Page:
8wt Line Recommendations for Steelhead?

Discussion in 'Steelhead' started by pinkygonzales, Jan 18, 2012.

?

What type of line/style do you prefer for steelhead & salmon?

  1. VersiTip

    12 vote(s)
    36.4%
  2. Floating

    11 vote(s)
    33.3%
  3. Sinking

    3 vote(s)
    9.1%
  4. Sink Tip

    5 vote(s)
    15.2%
  5. Other

    2 vote(s)
    6.1%
  1. pinkygonzales

    pinkygonzales Swingin' for them shiny steel

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    So I've caught a few steelhead on a spinning rod but am brand new to flyfishing for them. I just scored a sweet deal on a Sage SP 9' #8 and am now studying my options for line & technique styles.

    So I'm curious. If you're a steelhead/salmon fisherperson, what type of line do you use & why?
     
  2. Evan Burck

    Evan Burck Fudge Dragon

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    I pretty much just use spey rods unless I'm nymphing (which I've been doing a lot less lately). If you're planning to nymph, it's hard to go wrong with a Rio Indicator Taper or Steelhead Taper. VersiTip lines for single hand rods don't cast for crap, but can be very useful if you're still trying to dial in how you want to fish.
     
  3. norcal51

    norcal51 Member

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    I prefer a floating line, I will add sink tips to the end depending on conditions. A 9'6" rod or 10ft works for me a bit better than a 9ft. However I pretty much never use a single handed rod anymore unless the water is very small or Im in a boat. The reason I use floating is its more versatile for how I fish. I can add tips if i need, skate dries/bombers, nymph, bead(yes i said bead) I can pretty much do anything with it except really really deep dredging.
     
  4. flybill

    flybill Purveyor of fine hackle, wine & cigars!

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    I prefer a multi-tip line for most of my fishing, however that being said I probably use my type III tips most often and then my type VI's! I usually use a spey rod and for most of my spey's I have at least two lines, a floating and a multi-tip line.
     
  5. Joe M.

    Joe M. another addict

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    So it really depends on where and how you will be fishing, but a versi-tip gives you a lot more options. As a one line to do it all, it is a good choice.

    Personally I usually fish either a floating line (hairwings, nymphs, dries, and some swinging) or a type IV or III sink-tip for swinging deep.
     
  6. Robert Engleheart

    Robert Engleheart Robert

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    If you are going to swing or nymph, a SAS by Rio or Scientific Anglers (Orvis had them on sale for as low as $29) is hard to beat for versatility. My 2nd line would be a Wulff Ambush to fish with tips and/or bigger flies. I got one last year and it's really good for single-hand spey and roll casting. Doesn't mend as well as the SAS due to level running line behind the 20' head, but for swinging I set up my 1st mend at the entry of the fly and rarely adjust it after that, use the rod tip to lead or follow depending on what I want the fly doing. As stated above, a 9-1/2 to 10' single hand rod is nice, but since you already got the 9', it'll be fine.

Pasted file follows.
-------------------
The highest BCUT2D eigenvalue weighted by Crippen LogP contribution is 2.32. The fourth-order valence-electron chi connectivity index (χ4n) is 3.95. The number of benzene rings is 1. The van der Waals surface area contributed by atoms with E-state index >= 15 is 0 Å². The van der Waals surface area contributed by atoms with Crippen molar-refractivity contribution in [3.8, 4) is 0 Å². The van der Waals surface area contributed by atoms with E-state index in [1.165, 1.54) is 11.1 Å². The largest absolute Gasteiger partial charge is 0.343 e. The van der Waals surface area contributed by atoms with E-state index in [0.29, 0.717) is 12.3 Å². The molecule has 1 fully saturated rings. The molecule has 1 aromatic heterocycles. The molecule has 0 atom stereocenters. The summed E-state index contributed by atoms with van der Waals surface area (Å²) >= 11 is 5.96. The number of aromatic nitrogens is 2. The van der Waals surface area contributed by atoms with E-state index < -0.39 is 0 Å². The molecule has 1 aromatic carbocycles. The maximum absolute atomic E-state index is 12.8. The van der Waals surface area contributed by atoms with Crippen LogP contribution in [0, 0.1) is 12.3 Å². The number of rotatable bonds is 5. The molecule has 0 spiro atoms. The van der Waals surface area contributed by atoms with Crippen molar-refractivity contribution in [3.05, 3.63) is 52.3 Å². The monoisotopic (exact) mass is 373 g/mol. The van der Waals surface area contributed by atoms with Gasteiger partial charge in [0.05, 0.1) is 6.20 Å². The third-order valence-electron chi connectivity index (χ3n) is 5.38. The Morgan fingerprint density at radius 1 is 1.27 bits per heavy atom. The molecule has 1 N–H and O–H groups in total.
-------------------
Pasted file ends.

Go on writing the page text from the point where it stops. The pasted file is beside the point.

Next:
7. cb3fish

    cb3fish Banned or Parked

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    9 1/2 foot or 10 footer with a shooting head and amnesia running line works for me when fishing from shore, when in my pram I use Xi3 Sage 9 foot-9wt for Salmon or Steelhead. a handful of shooting heads in different sink rates will get you right in the bucket. my 2 cents

    Carl
     
  8. Matthew LeBret

    Matthew LeBret Active Member

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    On my 9'0 8wt I use the Rio's Steelhead taper and it lobs just about anything I want to toss. I have even added a Airflo sink tip and it castes just fine
     
  9. Randall Clark

    Randall Clark Active Member

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    IMO, if you're just swinging with your single-hander, I feel that it's hard to beat Wulff Ambush. I use it occasionally on my 8' 8wt lamiglas and it does pretty will with T-8 tips. It'll nymph OK in a pinch but my favorite nymphing line for that same rod is actually the 7/8 switch line. IMO, the key when fishing a single-hand rod is worrying more about the buckets right in front of you as opposed to the buckets on the other side of the river because chances are, you'll never be able to reach those with your single-hander anyways. What I've found with my short shingle-hander is that it's a much more intimate experience whether nymphing or swinging. Sometimes you're wading right up next to where the fish are holding just to get a good drift...and that's part of what I love about it.
     
  10. cmann886

    cmann886 Active Member

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    someone has a sharkskin 8 wt. in the classifieds---a good way to save some $$$.
     
  11. Porter

    Porter Active Member

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    What waters will you be fishing?

    For around here I use the SA Steelhead taper, and Rio sink III tip. We dont have our locations on our info anymore, but I'm talking the S rivers in the North of Seattle areas.
     
  12. Fishee

    Fishee Active Member

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    During the early part of summer like in June/July, i like to carry versitip simple because water level can still be pretty high. From Mid to Late summer, i like to use single handed rod with full floating line and fish it well into mid October, or lat October. And for Winter fish, heavy sink tip on spey rod.